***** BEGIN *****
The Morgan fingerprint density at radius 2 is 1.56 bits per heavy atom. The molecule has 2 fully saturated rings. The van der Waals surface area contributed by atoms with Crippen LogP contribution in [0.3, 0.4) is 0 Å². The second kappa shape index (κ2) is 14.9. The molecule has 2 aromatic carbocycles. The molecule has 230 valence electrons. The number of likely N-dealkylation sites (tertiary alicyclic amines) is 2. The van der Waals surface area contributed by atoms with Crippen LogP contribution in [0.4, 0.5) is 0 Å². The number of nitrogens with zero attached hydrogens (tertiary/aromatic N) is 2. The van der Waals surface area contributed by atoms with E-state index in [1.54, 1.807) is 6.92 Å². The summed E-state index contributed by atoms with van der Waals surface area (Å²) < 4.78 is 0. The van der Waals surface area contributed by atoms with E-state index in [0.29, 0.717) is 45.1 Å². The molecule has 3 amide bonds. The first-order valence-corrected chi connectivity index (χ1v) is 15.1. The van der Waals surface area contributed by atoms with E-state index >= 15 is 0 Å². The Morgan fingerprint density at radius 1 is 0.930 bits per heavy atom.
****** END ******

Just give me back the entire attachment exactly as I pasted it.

The Morgan fingerprint density at radius 2 is 1.56 bits per heavy atom. The molecule has 2 fully saturated rings. The van der Waals surface area contributed by atoms with Crippen LogP contribution in [0.3, 0.4) is 0 Å². The second kappa shape index (κ2) is 14.9. The molecule has 2 aromatic carbocycles. The molecule has 230 valence electrons. The number of likely N-dealkylation sites (tertiary alicyclic amines) is 2. The van der Waals surface area contributed by atoms with Crippen LogP contribution in [0.4, 0.5) is 0 Å². The number of nitrogens with zero attached hydrogens (tertiary/aromatic N) is 2. The van der Waals surface area contributed by atoms with E-state index in [1.54, 1.807) is 6.92 Å². The summed E-state index contributed by atoms with van der Waals surface area (Å²) < 4.78 is 0. The van der Waals surface area contributed by atoms with E-state index in [0.29, 0.717) is 45.1 Å². The molecule has 3 amide bonds. The first-order valence-corrected chi connectivity index (χ1v) is 15.1. The van der Waals surface area contributed by atoms with E-state index >= 15 is 0 Å². The Morgan fingerprint density at radius 1 is 0.930 bits per heavy atom.